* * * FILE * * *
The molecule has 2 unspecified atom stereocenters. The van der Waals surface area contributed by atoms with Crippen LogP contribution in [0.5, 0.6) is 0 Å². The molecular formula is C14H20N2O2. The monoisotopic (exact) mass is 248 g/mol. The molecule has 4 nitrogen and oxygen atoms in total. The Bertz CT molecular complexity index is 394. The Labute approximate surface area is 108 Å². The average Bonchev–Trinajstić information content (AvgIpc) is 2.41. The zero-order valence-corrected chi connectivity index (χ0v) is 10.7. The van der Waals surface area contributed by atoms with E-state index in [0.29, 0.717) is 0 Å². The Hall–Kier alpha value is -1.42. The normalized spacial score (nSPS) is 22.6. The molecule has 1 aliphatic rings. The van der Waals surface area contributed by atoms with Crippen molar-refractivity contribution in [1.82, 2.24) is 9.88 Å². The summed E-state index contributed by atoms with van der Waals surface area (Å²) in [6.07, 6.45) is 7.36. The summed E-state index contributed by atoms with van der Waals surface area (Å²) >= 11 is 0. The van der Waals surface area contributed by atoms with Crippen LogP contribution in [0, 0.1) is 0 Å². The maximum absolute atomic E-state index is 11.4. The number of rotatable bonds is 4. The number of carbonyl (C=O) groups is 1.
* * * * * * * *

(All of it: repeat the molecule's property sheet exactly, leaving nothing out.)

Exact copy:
The molecule has 2 unspecified atom stereocenters. The van der Waals surface area contributed by atoms with Crippen LogP contribution in [0.5, 0.6) is 0 Å². The molecular formula is C14H20N2O2. The monoisotopic (exact) mass is 248 g/mol. The molecule has 4 nitrogen and oxygen atoms in total. The Bertz CT molecular complexity index is 394. The Labute approximate surface area is 108 Å². The average Bonchev–Trinajstić information content (AvgIpc) is 2.41. The zero-order valence-corrected chi connectivity index (χ0v) is 10.7. The van der Waals surface area contributed by atoms with E-state index in [0.29, 0.717) is 0 Å². The Hall–Kier alpha value is -1.42. The normalized spacial score (nSPS) is 22.6. The molecule has 1 aliphatic rings. The van der Waals surface area contributed by atoms with Crippen molar-refractivity contribution in [1.82, 2.24) is 9.88 Å². The summed E-state index contributed by atoms with van der Waals surface area (Å²) in [6.07, 6.45) is 7.36. The summed E-state index contributed by atoms with van der Waals surface area (Å²) >= 11 is 0. The van der Waals surface area contributed by atoms with Crippen LogP contribution in [0, 0.1) is 0 Å². The maximum absolute atomic E-state index is 11.4. The number of rotatable bonds is 4. The number of carbonyl (C=O) groups is 1.